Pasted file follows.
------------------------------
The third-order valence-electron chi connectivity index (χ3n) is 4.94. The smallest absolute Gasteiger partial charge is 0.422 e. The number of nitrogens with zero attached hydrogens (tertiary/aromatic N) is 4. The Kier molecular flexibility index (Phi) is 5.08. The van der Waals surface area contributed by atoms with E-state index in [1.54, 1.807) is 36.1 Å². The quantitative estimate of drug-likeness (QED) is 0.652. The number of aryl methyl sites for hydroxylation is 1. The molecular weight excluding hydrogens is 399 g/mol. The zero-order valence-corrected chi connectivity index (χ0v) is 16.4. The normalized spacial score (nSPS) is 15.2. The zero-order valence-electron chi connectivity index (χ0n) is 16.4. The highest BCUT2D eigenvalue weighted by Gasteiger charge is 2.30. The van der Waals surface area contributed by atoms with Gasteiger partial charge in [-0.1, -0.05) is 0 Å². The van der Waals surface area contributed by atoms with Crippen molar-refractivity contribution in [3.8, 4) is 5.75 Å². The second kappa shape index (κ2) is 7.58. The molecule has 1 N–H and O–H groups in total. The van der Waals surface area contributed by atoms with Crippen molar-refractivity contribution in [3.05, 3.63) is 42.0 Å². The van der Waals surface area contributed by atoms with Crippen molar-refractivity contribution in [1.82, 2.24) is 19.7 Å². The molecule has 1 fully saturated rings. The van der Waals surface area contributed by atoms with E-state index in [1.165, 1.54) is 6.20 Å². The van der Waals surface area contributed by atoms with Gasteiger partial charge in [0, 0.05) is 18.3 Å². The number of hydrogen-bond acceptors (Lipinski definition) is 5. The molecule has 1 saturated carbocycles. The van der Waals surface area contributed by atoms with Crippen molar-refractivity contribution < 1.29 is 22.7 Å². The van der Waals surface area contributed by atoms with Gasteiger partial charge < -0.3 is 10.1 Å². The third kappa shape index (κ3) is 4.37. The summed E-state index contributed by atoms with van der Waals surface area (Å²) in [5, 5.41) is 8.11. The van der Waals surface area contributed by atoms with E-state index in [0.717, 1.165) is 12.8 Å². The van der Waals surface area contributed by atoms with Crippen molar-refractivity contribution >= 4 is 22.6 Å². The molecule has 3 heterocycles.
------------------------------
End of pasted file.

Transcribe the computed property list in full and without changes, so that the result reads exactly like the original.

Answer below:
The third-order valence-electron chi connectivity index (χ3n) is 4.94. The smallest absolute Gasteiger partial charge is 0.422 e. The number of nitrogens with zero attached hydrogens (tertiary/aromatic N) is 4. The Kier molecular flexibility index (Phi) is 5.08. The van der Waals surface area contributed by atoms with E-state index in [1.54, 1.807) is 36.1 Å². The quantitative estimate of drug-likeness (QED) is 0.652. The number of aryl methyl sites for hydroxylation is 1. The molecular weight excluding hydrogens is 399 g/mol. The zero-order valence-corrected chi connectivity index (χ0v) is 16.4. The normalized spacial score (nSPS) is 15.2. The zero-order valence-electron chi connectivity index (χ0n) is 16.4. The highest BCUT2D eigenvalue weighted by Gasteiger charge is 2.30. The van der Waals surface area contributed by atoms with Gasteiger partial charge in [-0.1, -0.05) is 0 Å². The van der Waals surface area contributed by atoms with Crippen molar-refractivity contribution in [3.8, 4) is 5.75 Å². The second kappa shape index (κ2) is 7.58. The molecule has 1 N–H and O–H groups in total. The van der Waals surface area contributed by atoms with Crippen molar-refractivity contribution in [3.05, 3.63) is 42.0 Å². The van der Waals surface area contributed by atoms with Crippen molar-refractivity contribution in [1.82, 2.24) is 19.7 Å². The molecule has 1 fully saturated rings. The van der Waals surface area contributed by atoms with E-state index in [1.165, 1.54) is 6.20 Å². The van der Waals surface area contributed by atoms with Gasteiger partial charge in [0, 0.05) is 18.3 Å². The number of hydrogen-bond acceptors (Lipinski definition) is 5. The molecule has 1 saturated carbocycles. The van der Waals surface area contributed by atoms with Crippen molar-refractivity contribution < 1.29 is 22.7 Å². The van der Waals surface area contributed by atoms with Gasteiger partial charge < -0.3 is 10.1 Å². The third kappa shape index (κ3) is 4.37. The summed E-state index contributed by atoms with van der Waals surface area (Å²) in [5, 5.41) is 8.11. The van der Waals surface area contributed by atoms with E-state index in [0.717, 1.165) is 12.8 Å². The van der Waals surface area contributed by atoms with Crippen molar-refractivity contribution >= 4 is 22.6 Å². The molecule has 3 heterocycles.